Menu Close

Consumer Health/Safety: What you need to know about emissions from telecoms masts –NCC

Photo Collage of Telecommunications Masts and NCC Logo

*The Nigerian Communications Commission provides answers to Frequently Asked Questions on what consumers need to know about telecoms masts or base stations, which provide network coverage to subscribers using mobile devices in their specific surrounding geographical areas across the West African country

Isola Moses | ConsumerConnect

The Nigerian Communications Commission (NCC) has updated and published its Base Station Emission Pamphlet titled, “Frequently Asked Questions On Health And Safety Around Base Transceiver Stations”, to further enlighten telecoms consumers about telecommunications masts located across the country’s digital ecosystem.

The telecoms sector regulatory Commission, in regard to any possible health hazards or safety of consumers stated: “There is no evidence that indicates that base stations are dangerous to the surrounding community” thus far.

Telecoms consumers

The NCC also offers clarifications on several other telecoms consumers’ FAQs in Nigeria as follows:

1. What is a base station? A base station (commonly known as a mast) is a transmission and reception station in a fixed location, consisting of one or more receive/transmit antenna and microwave dish mounted on any supporting structure such as mast/tower or building rooftops, connected by cable to electronic (radio) equipment usually housed in a room or shelter, for the purpose of facilitating communication between an access device (e.g., mobile phone) and a communications network.

The base station antennas receive and send messages to a mobile phone/device by radio frequency (RF) radiation.

2. How does a mobile phone network operate? When a user makes a call, the mobile phone communicates with a nearby base station and while the user moves about, he/she will be ‘handed over’ to other base stations which may have a better signal strength.

This signal strength are radio frequency (RF) signals that are transmitted between the mobile antenna and the base station antenna. Base station antennas are elevated and located clear of physical obstruction to ensure wide coverage.

3. What is Radio Frequency radiation? Radio Frequency (RF) radiation is the transfer of energy by radio waves.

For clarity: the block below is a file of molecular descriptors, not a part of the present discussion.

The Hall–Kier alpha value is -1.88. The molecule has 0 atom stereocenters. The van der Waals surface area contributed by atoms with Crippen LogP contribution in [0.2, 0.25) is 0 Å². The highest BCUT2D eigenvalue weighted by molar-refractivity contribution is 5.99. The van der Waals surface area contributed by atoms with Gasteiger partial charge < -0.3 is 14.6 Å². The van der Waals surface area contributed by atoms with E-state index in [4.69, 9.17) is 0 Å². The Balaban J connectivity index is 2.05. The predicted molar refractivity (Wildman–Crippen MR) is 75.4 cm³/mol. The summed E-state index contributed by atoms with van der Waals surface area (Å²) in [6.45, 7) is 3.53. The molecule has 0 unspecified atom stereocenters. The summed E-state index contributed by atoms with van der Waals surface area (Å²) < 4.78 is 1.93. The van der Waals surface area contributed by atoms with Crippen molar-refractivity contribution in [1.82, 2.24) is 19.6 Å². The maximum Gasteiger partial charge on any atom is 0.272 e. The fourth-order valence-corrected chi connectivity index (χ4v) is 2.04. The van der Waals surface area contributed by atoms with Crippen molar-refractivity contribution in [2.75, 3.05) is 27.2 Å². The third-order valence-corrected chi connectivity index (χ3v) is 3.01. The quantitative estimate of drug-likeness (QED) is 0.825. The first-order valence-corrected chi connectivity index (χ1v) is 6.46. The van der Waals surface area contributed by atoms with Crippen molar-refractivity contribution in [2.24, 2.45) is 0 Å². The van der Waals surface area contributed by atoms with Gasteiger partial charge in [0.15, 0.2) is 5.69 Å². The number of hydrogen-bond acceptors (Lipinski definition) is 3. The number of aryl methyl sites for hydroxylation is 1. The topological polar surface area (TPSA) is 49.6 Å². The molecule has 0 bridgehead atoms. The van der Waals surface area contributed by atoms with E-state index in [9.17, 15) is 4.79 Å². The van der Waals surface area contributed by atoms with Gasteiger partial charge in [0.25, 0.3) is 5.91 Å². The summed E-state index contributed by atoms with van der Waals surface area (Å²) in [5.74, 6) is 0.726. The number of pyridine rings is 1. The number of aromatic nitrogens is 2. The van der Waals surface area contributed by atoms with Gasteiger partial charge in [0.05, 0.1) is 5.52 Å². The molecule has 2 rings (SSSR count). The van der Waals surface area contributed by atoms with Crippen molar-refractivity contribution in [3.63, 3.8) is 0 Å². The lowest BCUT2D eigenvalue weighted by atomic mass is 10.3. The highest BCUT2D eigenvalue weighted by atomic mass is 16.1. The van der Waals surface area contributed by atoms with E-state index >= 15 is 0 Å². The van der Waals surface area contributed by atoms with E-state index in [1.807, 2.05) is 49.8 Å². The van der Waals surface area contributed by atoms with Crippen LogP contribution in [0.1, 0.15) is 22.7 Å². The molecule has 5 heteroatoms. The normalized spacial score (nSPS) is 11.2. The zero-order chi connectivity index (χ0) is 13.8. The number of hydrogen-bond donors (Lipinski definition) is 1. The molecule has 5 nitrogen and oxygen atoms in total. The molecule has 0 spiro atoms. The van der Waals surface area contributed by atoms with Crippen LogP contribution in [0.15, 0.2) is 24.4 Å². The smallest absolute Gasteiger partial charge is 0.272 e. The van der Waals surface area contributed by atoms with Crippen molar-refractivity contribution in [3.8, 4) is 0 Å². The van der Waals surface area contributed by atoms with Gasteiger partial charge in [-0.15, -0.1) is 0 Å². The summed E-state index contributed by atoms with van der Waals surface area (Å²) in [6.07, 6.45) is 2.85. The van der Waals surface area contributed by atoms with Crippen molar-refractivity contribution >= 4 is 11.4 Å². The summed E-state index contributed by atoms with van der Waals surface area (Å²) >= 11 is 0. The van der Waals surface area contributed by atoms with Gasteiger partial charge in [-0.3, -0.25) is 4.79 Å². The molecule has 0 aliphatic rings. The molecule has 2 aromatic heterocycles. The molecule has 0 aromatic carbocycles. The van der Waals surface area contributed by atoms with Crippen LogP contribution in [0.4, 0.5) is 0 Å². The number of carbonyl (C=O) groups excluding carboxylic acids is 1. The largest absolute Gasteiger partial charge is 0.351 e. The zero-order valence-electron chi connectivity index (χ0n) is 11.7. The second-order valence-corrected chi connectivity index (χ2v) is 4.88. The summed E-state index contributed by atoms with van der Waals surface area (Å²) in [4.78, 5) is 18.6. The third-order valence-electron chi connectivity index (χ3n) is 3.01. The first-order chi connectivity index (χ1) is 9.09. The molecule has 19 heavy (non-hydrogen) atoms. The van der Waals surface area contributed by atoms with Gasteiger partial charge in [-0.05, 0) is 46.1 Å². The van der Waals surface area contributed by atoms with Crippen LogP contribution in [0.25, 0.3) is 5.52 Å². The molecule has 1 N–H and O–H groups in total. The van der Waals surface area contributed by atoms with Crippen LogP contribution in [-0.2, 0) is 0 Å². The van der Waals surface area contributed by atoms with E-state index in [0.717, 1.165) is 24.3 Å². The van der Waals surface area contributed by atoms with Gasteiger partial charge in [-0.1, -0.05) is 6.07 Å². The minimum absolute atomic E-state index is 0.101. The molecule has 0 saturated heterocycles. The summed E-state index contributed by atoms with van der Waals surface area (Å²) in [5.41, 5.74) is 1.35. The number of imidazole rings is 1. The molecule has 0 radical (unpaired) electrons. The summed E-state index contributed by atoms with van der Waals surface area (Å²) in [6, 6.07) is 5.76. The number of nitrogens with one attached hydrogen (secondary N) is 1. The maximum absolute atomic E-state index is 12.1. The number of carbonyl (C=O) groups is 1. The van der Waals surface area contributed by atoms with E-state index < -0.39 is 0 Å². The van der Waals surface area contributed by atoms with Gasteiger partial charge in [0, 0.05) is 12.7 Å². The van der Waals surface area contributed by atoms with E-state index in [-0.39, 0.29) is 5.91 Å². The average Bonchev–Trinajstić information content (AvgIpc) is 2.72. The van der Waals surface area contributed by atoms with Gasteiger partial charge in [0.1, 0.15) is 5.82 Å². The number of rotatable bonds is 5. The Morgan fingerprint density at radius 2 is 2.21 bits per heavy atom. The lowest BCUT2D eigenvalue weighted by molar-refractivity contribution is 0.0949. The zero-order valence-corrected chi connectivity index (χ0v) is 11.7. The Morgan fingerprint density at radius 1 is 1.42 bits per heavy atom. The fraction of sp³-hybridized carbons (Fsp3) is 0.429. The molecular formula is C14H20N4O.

It lies in the frequency range 3 kilohertz (kHz) to 300 gigahertz (GHz).

RF radiation is non-ionising radiation, meaning that it is weak and does not have sufficient energy to remove an electron from an atom or molecule (ionisation).

This is as opposed to ionising radiation that has sufficient energy to remove an electron from an atom or molecule such as the gamma rays and X-rays.

4. Why do we need base stations in our communities? A base station provides network coverage to people using mobile devices in its specific surrounding geographical area.

As the number of mobile devices in a community grows, more base stations are needed.

This explains why there are more base stations in densely populated areas, such as trading centers and markets.

5. Are base stations dangerous to the surrounding community? No. So far, there is no evidence that indicates that base stations are dangerous to the surrounding community. This is in respect with the RF energy from the emitting sources (antennas), as they operate at low power, produce low RF exposure levels, and are specifically designed for the environment they are located in.

The closer to a base station the mobile device user is, the stronger the signal from the base station and thus the better the quality of communication.

6. What determines where a base station is located? Several factors determine the location of a base station.

  • Number of calls expected to be made in the coverage area,
  • Antenna height,
  • Frequency on which the base station will operate,
  • Topography and other physical constraints such as trees and building.
  • The target population to be covered, and
  • Levels of economic activities in the area, etc.

The Site Developers are encouraged to comply with the prerequisites prior to installing a base station in an area.

These include among others, conducting an Environmental Impact Assessment (EIA) and consulting with local authorities on the proposed development. The Site Developers are encouraged to engage/sensitise the local community about the proposed project.